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Five Restaurants to Try this Weekend

From gözleme in a greasy spoon on Broadway market to one of city’s finest tomato curries in Tooting

Gözleme at Saray Broadway Cafe
Daisy Meager/@daisyeats

Corner Room, Town Hall Hotel

Wood paneling and an antique lamp feature wall make for a cozy evening spot, slightly contradictory to the concept of hotel restaurant. Located at the back of east London’s Town Hall Hotel in Bethnal Green, this restaurant offers classical (French-ish) cooking with British ingredients. A changing dinner a la carte menu means chef Craig Johnson (previously at Newington Table) can meet the mood of the very slow start to spring. On recent visits, ricotta agnolotti with wild garlic and ceps; and a rabbit wellington were superb. This weekend the menu will feature razor clams, sea bass, and Cornish turbot with new season leeks and caviar. —Anna Sulan Masing
Town Hall Hotel, Patriot Square, E2 9NF

Vijaya Krishna

Tooting has one of the best concentrations of excellent Indian restaurants in the city; its regional variety perhaps its crowning glory. At Vijaya Krishna — a stroll down the road that snakes through Tooting Broadway — the focus is southern, particularly Keralan, so ordering from the specialty sections of the menu brings greatest reward. Cochin prawn curry is spiced faultlessly and aggressed by mouth-puckering tamarind; Malabar, either chicken or lamb, thrums with coriander seed and ginger. Paratha is the side of choice in any case, but the menu’s star turn is the tomato curry, a silken tangle of sweetness and acidity that is luxurious as it is delicate. —James Hansen
114 Mitcham Road, SW17 9NG

Spice Box (at Kerb)

What goes up must come down — after January’s lemming-frenzy, London’s vegan and vegan-curious restaurants have been getting a clobbering from the critics. The newly opened Temple of Camden does mock meat best, but the still-squeamish will want to head up the road to Spice Box instead. The schtick? Indian-inspired, fully vegan curry combos that are big on plants, rather than refashioned protein sources. There’s a creamy, thoughtfully spiced jackfruit tikka masala, quinoa pilau and a sweet potato and peanut curry that’s so packed with spring greens it’s practically photosynthesising. The menu also features the only cauliflower ‘steak’ known to Eater London that isn’t a soggy, sulphurous disappointment. Everything’s gluten-free, if that’s a consideration, and light enough for lunch on the go — grease isn’t the word here. —Emma Hughes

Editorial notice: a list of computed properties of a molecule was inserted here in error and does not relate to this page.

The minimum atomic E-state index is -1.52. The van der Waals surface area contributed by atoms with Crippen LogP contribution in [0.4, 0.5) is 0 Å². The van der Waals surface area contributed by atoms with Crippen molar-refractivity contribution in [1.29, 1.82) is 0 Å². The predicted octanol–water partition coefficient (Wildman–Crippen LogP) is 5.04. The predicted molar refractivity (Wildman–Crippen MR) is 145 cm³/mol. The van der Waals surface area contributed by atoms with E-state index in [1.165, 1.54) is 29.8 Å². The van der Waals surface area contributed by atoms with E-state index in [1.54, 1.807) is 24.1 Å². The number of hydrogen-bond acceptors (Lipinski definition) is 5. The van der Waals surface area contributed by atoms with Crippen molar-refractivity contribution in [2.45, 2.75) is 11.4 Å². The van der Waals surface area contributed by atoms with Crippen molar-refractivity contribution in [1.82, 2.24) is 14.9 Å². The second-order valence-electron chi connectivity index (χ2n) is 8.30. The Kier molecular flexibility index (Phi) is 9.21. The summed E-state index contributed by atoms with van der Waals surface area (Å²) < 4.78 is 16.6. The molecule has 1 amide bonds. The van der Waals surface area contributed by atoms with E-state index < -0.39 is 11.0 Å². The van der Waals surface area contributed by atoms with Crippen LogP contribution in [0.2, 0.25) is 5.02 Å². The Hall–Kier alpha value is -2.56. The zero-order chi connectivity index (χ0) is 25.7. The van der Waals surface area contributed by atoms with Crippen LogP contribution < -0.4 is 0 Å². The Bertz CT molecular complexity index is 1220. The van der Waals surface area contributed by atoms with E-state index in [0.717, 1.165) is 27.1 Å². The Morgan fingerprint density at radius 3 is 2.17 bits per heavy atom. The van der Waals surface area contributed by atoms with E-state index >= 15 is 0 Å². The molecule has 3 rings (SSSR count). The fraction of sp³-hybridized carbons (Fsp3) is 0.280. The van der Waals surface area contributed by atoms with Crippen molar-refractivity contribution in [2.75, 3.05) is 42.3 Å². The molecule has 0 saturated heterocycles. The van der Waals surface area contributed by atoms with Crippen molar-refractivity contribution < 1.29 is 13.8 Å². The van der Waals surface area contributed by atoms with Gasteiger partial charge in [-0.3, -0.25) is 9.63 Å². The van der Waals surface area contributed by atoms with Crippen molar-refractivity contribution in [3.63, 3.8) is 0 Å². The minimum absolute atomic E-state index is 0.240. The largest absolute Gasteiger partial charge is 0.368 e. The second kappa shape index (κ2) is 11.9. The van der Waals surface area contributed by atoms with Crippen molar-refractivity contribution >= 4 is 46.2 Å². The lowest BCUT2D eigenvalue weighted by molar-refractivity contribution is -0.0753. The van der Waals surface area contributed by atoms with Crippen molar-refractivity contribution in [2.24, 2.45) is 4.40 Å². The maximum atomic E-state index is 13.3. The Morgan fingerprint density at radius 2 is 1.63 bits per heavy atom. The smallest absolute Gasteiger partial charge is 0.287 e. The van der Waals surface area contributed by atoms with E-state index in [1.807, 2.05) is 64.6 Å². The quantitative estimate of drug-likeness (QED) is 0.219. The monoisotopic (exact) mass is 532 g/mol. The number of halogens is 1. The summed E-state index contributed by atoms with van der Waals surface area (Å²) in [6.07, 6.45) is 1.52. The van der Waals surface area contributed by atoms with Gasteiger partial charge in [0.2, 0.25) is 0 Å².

Camden Lock Place, NW1 8AF

Saray Broadway Cafe

On a Saturday morning, Broadway Market in east London is heaving with people who flock to the popular market. But the best food isn’t to be had from stalls in the street. Hiding in plain sight, Saray Broadway Cafe serves proper greasy spoon dishes — and gözleme, Turkish stuffed flatbreads. The savoury pastries are made to order on a big flat griddle by the window, where the dough is stuffed with cheese and spinach. It’s the best £3 one can spend all weekend. —Daisy Meager
58 Broadway Market, E8 4QJ

Supawan

If a recommendation from London’s boss of discovering underappreciated family-run places isn’t enough, it’s hard to know what will be. But for those paywalled out from Marina O’Loughlin’s ecstatic Sunday Times review, the story of Supawan is a simple one: Thai food (nominally from the south, though there’s more than the occasional dish on holiday from Bangkok and the north) served in a bright, modern room near King’s Cross. But there’s more to it than that: Flavours are bright and fresh when they need to be (as in a superlative yum khao tod, or rice cake salad), and veer towards the rich and indulgent when they don’t (see: peek gai yud sai, or fried chicken wings deboned and stuffed with a farce that may even qualify for food-descriptor no-no “succulent.”) Curry pastes are made in-house, and in fact a cosy domestic warmth pervades the whole enterprise: service is not just friendly but enthusiastically well-meaning, more than happy to offer a helping hand and single out dishes especially worth trying. Be warned: getting through all of them may take more than a single visit. —George Reynolds
38 Caledonian Road, N1 9DT

Story

199 Tooley Street, , England SE1 2JX 020 7183 2117 Visit Website

Broadway Market

Broadway Market, , England E8 4QJ

Corner Room

Patriot Square, , England E2 9NF 020 7871 0460 Visit Website

Rabbit

172 King's Road, , England SW3 4UP 020 3750 0172 Visit Website

Tamarind

20 Queen St, London W1J 5PR, London, 440207 629 3561 Visit Website

Spice Box (at Kerb)

Camden Lock Place, London, NW1 8AF  Visit Website

Vijaya Krishna

114 Mitcham Road, , England SW17 9NG 020 8767 7688 Visit Website

Saray Broadway Cafe

58 Broadway Market, , England E8 4QJ 020 7684 1651

Lamb

94 Lamb's Conduit Street, , England WC1N 3LZ 020 7405 0713 Visit Website

Supawan

38 Caledonian Road, London, N1 9DT Visit Website

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